EGU General Assembly 2023
© Author(s) 2023. This work is distributed under
the Creative Commons Attribution 4.0 License.

Cd isotopes in carbonates deposited during ‘OAE 2’: Assessment of a novel palaeo-productivity tracer

Sophie Gangl1, Claudine Stirling1, Matthew Druce1, Matthew Clarkson2, and Hugh Jenkyns3
Sophie Gangl et al.
  • 1Department of Geology, University of Otago, Dunedin, New Zealand
  • 2Department of Earth Sciences, ETH Zurich, Zurich, Switzerland
  • 3Department of Earth Sciences, University of Oxford, Oxford, United Kingdom

Cadmium (Cd) displays nutrient-type patterns in the modern ocean and has potential as a tracer of the efficiency of the ‘biological pump’ and its ability to transport CO2 from the atmosphere to the deep ocean during intervals of extreme environmental change. This potential arises because phytoplankton preferentially incorporate lighter Cd isotopes under many oceanic conditions, leaving surface waters relatively enriched in heavier isotopes. As a consequence of this fractionation, Cd-isotope ratios have been shown to reflect nutrient availability and the intensity of primary productivity in the modern ocean. However, the ability of the Cd stable-isotope system to serve as a robust palaeo-productivity tracer is not yet well established.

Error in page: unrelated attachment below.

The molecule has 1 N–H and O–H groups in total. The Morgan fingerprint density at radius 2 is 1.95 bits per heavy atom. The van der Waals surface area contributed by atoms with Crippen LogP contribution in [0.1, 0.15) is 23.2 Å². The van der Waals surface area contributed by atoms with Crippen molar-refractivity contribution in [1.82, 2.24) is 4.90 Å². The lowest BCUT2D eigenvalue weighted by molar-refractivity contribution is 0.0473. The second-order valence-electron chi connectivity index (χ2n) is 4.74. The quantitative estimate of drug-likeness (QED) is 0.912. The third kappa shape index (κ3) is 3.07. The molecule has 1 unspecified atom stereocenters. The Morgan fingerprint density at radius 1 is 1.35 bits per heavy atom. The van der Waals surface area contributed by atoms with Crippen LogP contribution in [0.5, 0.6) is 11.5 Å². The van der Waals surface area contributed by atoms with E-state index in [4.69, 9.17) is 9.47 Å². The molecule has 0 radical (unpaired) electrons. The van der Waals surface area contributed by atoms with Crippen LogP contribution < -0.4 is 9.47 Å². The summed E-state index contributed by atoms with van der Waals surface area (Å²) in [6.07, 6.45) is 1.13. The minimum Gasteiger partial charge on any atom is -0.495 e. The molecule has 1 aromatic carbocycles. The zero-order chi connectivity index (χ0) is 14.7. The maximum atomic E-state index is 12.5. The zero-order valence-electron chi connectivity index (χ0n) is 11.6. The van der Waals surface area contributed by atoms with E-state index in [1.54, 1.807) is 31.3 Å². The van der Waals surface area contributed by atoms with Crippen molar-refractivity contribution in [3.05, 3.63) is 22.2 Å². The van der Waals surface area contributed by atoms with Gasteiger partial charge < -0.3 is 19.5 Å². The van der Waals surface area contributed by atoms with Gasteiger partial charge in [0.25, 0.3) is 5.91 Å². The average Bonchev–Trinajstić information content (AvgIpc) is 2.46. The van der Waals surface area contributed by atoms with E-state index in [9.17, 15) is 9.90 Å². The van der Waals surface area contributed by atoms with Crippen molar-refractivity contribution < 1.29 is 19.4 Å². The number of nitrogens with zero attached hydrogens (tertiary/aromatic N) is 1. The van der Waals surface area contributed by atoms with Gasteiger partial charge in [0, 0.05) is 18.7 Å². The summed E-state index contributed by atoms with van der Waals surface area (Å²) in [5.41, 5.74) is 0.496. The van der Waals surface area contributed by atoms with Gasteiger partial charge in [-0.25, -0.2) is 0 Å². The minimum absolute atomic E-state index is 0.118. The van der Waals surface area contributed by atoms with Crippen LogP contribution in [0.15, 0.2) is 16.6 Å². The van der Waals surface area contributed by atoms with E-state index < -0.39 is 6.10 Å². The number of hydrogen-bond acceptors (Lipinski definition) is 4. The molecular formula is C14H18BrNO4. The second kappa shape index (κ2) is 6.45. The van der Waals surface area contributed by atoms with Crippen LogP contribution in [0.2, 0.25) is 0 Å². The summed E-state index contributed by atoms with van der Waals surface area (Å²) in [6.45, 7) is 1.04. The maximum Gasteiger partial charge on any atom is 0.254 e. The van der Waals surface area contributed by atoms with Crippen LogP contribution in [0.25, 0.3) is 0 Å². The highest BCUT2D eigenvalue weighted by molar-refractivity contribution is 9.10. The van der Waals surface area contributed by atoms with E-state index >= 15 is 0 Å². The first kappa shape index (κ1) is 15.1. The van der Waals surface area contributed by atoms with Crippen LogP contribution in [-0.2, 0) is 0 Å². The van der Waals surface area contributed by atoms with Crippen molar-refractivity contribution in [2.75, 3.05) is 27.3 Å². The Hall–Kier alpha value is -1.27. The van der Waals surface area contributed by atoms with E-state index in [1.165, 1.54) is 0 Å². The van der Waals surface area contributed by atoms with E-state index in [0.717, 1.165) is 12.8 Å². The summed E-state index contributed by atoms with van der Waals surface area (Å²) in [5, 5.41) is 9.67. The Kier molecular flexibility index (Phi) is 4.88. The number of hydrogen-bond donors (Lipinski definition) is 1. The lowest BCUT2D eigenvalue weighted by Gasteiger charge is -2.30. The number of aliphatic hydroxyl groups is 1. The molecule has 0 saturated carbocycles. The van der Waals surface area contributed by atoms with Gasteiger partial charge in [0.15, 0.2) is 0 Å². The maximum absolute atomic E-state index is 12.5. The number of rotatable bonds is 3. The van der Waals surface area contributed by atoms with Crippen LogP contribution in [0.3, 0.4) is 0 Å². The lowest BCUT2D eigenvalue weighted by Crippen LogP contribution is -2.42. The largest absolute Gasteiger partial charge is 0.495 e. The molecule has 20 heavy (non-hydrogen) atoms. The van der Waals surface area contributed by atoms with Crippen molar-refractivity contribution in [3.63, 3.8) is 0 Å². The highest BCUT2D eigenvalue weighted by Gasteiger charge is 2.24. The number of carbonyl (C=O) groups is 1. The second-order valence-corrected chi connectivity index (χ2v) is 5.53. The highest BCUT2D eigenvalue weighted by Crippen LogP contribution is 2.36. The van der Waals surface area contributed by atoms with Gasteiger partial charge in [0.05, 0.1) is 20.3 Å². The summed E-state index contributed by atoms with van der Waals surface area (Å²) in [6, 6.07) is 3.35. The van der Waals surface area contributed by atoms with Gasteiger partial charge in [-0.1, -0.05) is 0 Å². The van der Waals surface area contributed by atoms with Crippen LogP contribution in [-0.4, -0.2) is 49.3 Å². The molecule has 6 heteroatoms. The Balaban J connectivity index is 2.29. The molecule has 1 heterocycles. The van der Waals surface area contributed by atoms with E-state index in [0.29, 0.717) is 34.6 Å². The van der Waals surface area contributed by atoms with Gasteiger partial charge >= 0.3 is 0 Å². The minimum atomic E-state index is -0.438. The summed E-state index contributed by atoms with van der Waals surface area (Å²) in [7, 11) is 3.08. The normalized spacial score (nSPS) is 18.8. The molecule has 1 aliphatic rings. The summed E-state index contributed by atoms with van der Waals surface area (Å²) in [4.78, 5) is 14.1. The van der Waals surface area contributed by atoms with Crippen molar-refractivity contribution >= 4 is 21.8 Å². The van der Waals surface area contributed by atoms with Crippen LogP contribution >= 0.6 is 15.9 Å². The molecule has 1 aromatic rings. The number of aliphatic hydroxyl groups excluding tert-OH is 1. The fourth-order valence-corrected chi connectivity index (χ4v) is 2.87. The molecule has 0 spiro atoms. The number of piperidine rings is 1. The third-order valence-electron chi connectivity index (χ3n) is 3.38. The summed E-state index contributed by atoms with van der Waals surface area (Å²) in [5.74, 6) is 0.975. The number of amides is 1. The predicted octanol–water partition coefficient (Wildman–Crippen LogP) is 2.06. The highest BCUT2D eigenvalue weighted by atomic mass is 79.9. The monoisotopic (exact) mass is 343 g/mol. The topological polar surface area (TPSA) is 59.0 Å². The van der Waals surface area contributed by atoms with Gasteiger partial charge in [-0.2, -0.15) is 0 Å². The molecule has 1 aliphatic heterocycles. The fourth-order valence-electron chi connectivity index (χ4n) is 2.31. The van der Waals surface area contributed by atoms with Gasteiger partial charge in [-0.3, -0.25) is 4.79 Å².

Oceanic Anoxic Event 2 (OAE 2; ~94 Ma) represents a period of widespread environmental degradation and oceanic de-oxygenation, likely the result of increased volcanic activity, intensified marine and continental silicate weathering, augmented nutrient input to the ocean and elevated primary productivity. However, direct evidence for the availability of bio-limiting nutrients in the oceans and the role of primary productivity as a feedback mechanism to eventually re-stabilise climate is limited. Here we present the first Cd-isotope record for OAE 2, from the well-preserved and biostratigraphically well-constrained organic-lean pelagic carbonate section through the English Chalk at Eastbourne (UK). Contrary to expectations, Cd isotopes at Eastbourne do not seem to be controlled by surface ocean productivity, but likely reflect global sub-surface signatures. The isotopic record suggests an active biological pump during OAE 2 coupled with changes in ocean circulation on a global scale. Our new record proposes that the Cd-isotope proxy is powerful and potentially very important for unravelling environmental changes during deep time events.

How to cite: Gangl, S., Stirling, C., Druce, M., Clarkson, M., and Jenkyns, H.: Cd isotopes in carbonates deposited during ‘OAE 2’: Assessment of a novel palaeo-productivity tracer, EGU General Assembly 2023, Vienna, Austria, 24–28 Apr 2023, EGU23-15648,, 2023.